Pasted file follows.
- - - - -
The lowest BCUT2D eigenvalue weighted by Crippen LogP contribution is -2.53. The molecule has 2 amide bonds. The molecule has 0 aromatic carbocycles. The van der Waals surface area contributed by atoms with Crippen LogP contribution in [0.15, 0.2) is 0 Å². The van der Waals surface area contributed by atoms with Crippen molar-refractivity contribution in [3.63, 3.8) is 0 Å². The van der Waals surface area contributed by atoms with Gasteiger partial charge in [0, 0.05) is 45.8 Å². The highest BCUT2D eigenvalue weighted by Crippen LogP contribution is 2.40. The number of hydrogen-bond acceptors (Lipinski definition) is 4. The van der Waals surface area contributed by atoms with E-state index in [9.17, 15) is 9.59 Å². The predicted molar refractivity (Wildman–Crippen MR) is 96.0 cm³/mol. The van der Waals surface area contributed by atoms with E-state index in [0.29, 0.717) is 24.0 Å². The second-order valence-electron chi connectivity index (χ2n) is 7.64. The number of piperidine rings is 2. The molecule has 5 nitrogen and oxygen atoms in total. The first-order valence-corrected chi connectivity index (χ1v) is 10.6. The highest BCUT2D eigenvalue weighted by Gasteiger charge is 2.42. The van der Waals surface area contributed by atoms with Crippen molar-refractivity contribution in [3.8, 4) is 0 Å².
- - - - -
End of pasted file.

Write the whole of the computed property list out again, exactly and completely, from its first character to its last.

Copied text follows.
The lowest BCUT2D eigenvalue weighted by Crippen LogP contribution is -2.53. The molecule has 2 amide bonds. The molecule has 0 aromatic carbocycles. The van der Waals surface area contributed by atoms with Crippen LogP contribution in [0.15, 0.2) is 0 Å². The van der Waals surface area contributed by atoms with Crippen molar-refractivity contribution in [3.63, 3.8) is 0 Å². The van der Waals surface area contributed by atoms with Gasteiger partial charge in [0, 0.05) is 45.8 Å². The highest BCUT2D eigenvalue weighted by Crippen LogP contribution is 2.40. The number of hydrogen-bond acceptors (Lipinski definition) is 4. The van der Waals surface area contributed by atoms with E-state index in [9.17, 15) is 9.59 Å². The predicted molar refractivity (Wildman–Crippen MR) is 96.0 cm³/mol. The van der Waals surface area contributed by atoms with E-state index in [0.29, 0.717) is 24.0 Å². The second-order valence-electron chi connectivity index (χ2n) is 7.64. The number of piperidine rings is 2. The molecule has 5 nitrogen and oxygen atoms in total. The first-order valence-corrected chi connectivity index (χ1v) is 10.6. The highest BCUT2D eigenvalue weighted by Gasteiger charge is 2.42. The van der Waals surface area contributed by atoms with Crippen molar-refractivity contribution in [3.8, 4) is 0 Å².